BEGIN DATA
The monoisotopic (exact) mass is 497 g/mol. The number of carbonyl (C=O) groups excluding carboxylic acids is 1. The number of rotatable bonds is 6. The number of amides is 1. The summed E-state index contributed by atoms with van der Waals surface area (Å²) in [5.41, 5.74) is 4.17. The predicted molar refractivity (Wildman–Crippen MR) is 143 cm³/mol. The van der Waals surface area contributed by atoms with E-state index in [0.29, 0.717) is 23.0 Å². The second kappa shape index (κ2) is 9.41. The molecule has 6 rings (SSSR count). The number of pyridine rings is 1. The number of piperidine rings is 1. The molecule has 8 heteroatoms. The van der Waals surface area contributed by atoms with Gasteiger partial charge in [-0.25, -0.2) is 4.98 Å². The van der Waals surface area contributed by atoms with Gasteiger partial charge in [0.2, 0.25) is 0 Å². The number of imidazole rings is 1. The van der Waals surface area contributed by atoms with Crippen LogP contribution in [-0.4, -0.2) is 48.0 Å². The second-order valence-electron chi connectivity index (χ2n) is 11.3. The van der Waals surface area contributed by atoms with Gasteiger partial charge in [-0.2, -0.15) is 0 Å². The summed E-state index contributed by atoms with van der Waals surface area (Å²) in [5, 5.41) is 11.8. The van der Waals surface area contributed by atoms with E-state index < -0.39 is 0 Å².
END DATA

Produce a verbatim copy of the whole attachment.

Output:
The monoisotopic (exact) mass is 497 g/mol. The number of carbonyl (C=O) groups excluding carboxylic acids is 1. The number of rotatable bonds is 6. The number of amides is 1. The summed E-state index contributed by atoms with van der Waals surface area (Å²) in [5.41, 5.74) is 4.17. The predicted molar refractivity (Wildman–Crippen MR) is 143 cm³/mol. The van der Waals surface area contributed by atoms with E-state index in [0.29, 0.717) is 23.0 Å². The second kappa shape index (κ2) is 9.41. The molecule has 6 rings (SSSR count). The number of pyridine rings is 1. The number of piperidine rings is 1. The molecule has 8 heteroatoms. The van der Waals surface area contributed by atoms with Gasteiger partial charge in [-0.25, -0.2) is 4.98 Å². The van der Waals surface area contributed by atoms with Gasteiger partial charge in [0.2, 0.25) is 0 Å². The number of imidazole rings is 1. The van der Waals surface area contributed by atoms with Crippen LogP contribution in [-0.4, -0.2) is 48.0 Å². The second-order valence-electron chi connectivity index (χ2n) is 11.3. The van der Waals surface area contributed by atoms with Gasteiger partial charge in [-0.2, -0.15) is 0 Å². The summed E-state index contributed by atoms with van der Waals surface area (Å²) in [5, 5.41) is 11.8. The van der Waals surface area contributed by atoms with E-state index < -0.39 is 0 Å².